This week Mercedes announced that it will be extensively using NVIDIA’s mobile supercomputer technology in cars to appear in the market in 2024. This announcement makes a difference for how I view Mercedes because my experience with the company has been anything but positive. This could fix that and make Mercedes not only into a more successful car builder, but one that sets the bar in terms of customer satisfaction and engagement.
One thing jumped out at me: Mercedes buyers who get these cars will have the ability to customize the software. This change could, depending on how it’s implemented, address why I got rid of my last Mercedes and vowed never to buy another.
For NVIDIA, this is a game-changer because of the depth of commitment and power the Mercedes brand offers. For Mercedes, it could change their image from a company that builds excellent cars but doesn’t listen to customers to one that embraces those customers better than anyone else.
Let’s chat about how the coming deeper integration of drivers and cars could showcase how technology products could be better conceived to connect users to their products equally well.
My experience with Mercedes
A couple years ago, I bought a Mercedes GLA-45 AMG. I paid cash, was very clear on what I wanted, picked up the car in Germany, and from the moment I got the car, I was disappointed in the company.
The first feature I’d picked was a built-in garage door opener. It was a feature that didn’t deliver due to some internal change at Mercedes. It was priced at $150, but to install it post-delivery was closer to $1,500. When I picked the car up in Germany with a planned trip, it became the worst vacation of my lifetime due to avoidable mistakes.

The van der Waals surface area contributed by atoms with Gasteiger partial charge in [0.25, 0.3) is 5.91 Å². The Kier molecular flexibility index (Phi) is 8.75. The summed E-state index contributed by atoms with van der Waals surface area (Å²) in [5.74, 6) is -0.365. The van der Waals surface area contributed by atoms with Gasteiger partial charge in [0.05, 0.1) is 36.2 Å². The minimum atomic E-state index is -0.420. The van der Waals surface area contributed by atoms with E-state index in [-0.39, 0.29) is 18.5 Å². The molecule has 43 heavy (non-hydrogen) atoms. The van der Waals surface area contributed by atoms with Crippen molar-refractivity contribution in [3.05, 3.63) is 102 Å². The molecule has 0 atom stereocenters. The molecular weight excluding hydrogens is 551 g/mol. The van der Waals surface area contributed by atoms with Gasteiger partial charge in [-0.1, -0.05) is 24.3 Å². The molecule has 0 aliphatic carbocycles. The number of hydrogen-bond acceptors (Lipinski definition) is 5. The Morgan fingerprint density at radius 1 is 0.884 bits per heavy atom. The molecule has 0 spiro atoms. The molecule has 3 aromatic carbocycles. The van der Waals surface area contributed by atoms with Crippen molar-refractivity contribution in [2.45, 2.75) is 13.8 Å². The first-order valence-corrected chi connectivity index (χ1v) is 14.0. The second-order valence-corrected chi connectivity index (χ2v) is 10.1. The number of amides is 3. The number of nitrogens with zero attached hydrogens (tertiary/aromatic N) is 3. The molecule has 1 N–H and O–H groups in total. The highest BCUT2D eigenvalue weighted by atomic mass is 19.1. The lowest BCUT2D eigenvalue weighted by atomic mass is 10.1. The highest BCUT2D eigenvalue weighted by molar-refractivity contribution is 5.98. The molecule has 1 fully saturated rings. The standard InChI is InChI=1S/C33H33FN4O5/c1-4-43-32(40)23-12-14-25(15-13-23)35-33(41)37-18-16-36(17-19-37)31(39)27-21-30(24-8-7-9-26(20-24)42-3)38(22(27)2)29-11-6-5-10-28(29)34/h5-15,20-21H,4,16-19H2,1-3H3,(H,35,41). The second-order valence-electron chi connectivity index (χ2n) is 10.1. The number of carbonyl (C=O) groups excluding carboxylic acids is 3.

For instance, for one of the dinners (which I paid for), they made us sit on wooden tables and fed us two big meatballs with no choices. They told us we were missing out on some of the best food in Germany while giving us no option to eat any of it. It felt like I was being punished for buying the car.
Finally, I bought the car to drive on the track, but it had an automatic electric emergency brake that couldn’t be disabled. This resulted in the brake pads to adhere to the rotors, making the car unsafe to drive on the track. When I brought this up with the AMG folks, their response wasn’t understanding. They implied I was an idiot for complaining about something I could manually override if I reacted fast enough.
So even though the car was a marvel to drive and a ton of fun, I found dealing with the company unacceptably tricky. But what NVIDIA and Mercedes announced could fix this.
The Tesla model
Interfacing with individual customers is difficult for every car company, and it extends beyond car companies. I’ve run into similar situations with PC OEMs and even Microsoft. I once spoke to Microsoft’s last CEO Steve Ballmer about this, and he said with millions of customers, he couldn’t possibly engage with every one of them, resulting in balls getting dropped. But what if the product itself could improve that engagement? What if rather than dealing with people, you just interfaced with your car, and your car interfaced with the firm as your advocate?
GM’s Cadillac division found a few decades back that when cars are resold, people experience the brand differently. Cadillac wanted to run an ad talking about people that bought used Cadillac’s, but they killed the effort because not only were folks not happy, they weren’t the ideal Cadillac brand representation.
This post-sales support was something Tesla tried to address by assuring their cars were software updatable. They supposed it would preserve the customer experience and indicate that used Tesla’s were still mostly serviced and supported by Tesla. Tesla even had upgrade programs where you could upgrade your car for a cost far less than a new one.